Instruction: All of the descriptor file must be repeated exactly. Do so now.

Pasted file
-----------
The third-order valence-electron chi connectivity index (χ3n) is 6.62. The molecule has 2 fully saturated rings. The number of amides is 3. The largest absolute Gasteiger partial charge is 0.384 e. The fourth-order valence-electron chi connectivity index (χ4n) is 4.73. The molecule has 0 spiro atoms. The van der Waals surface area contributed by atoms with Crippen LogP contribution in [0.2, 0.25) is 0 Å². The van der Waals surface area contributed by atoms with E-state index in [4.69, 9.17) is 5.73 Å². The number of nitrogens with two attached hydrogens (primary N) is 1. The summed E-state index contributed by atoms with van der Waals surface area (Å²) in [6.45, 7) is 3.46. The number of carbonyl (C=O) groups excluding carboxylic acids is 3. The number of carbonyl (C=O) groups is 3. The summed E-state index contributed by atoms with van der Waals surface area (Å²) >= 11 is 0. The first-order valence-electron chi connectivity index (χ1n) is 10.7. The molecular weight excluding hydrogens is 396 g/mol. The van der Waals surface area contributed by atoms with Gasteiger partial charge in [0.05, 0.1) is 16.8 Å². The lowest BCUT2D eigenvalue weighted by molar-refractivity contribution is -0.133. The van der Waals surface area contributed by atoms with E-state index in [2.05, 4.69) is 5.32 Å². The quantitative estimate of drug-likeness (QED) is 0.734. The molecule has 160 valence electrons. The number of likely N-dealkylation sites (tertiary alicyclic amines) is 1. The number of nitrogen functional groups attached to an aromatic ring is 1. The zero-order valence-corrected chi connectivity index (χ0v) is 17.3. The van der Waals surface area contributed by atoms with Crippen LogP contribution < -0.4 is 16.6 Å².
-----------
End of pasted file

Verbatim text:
The third-order valence-electron chi connectivity index (χ3n) is 6.62. The molecule has 2 fully saturated rings. The number of amides is 3. The largest absolute Gasteiger partial charge is 0.384 e. The fourth-order valence-electron chi connectivity index (χ4n) is 4.73. The molecule has 0 spiro atoms. The van der Waals surface area contributed by atoms with Crippen LogP contribution in [0.2, 0.25) is 0 Å². The van der Waals surface area contributed by atoms with E-state index in [4.69, 9.17) is 5.73 Å². The number of nitrogens with two attached hydrogens (primary N) is 1. The summed E-state index contributed by atoms with van der Waals surface area (Å²) in [6.45, 7) is 3.46. The number of carbonyl (C=O) groups excluding carboxylic acids is 3. The number of carbonyl (C=O) groups is 3. The summed E-state index contributed by atoms with van der Waals surface area (Å²) >= 11 is 0. The first-order valence-electron chi connectivity index (χ1n) is 10.7. The molecular weight excluding hydrogens is 396 g/mol. The van der Waals surface area contributed by atoms with Gasteiger partial charge in [0.05, 0.1) is 16.8 Å². The lowest BCUT2D eigenvalue weighted by molar-refractivity contribution is -0.133. The van der Waals surface area contributed by atoms with E-state index in [2.05, 4.69) is 5.32 Å². The quantitative estimate of drug-likeness (QED) is 0.734. The molecule has 160 valence electrons. The number of likely N-dealkylation sites (tertiary alicyclic amines) is 1. The number of nitrogen functional groups attached to an aromatic ring is 1. The zero-order valence-corrected chi connectivity index (χ0v) is 17.3. The van der Waals surface area contributed by atoms with Crippen LogP contribution < -0.4 is 16.6 Å².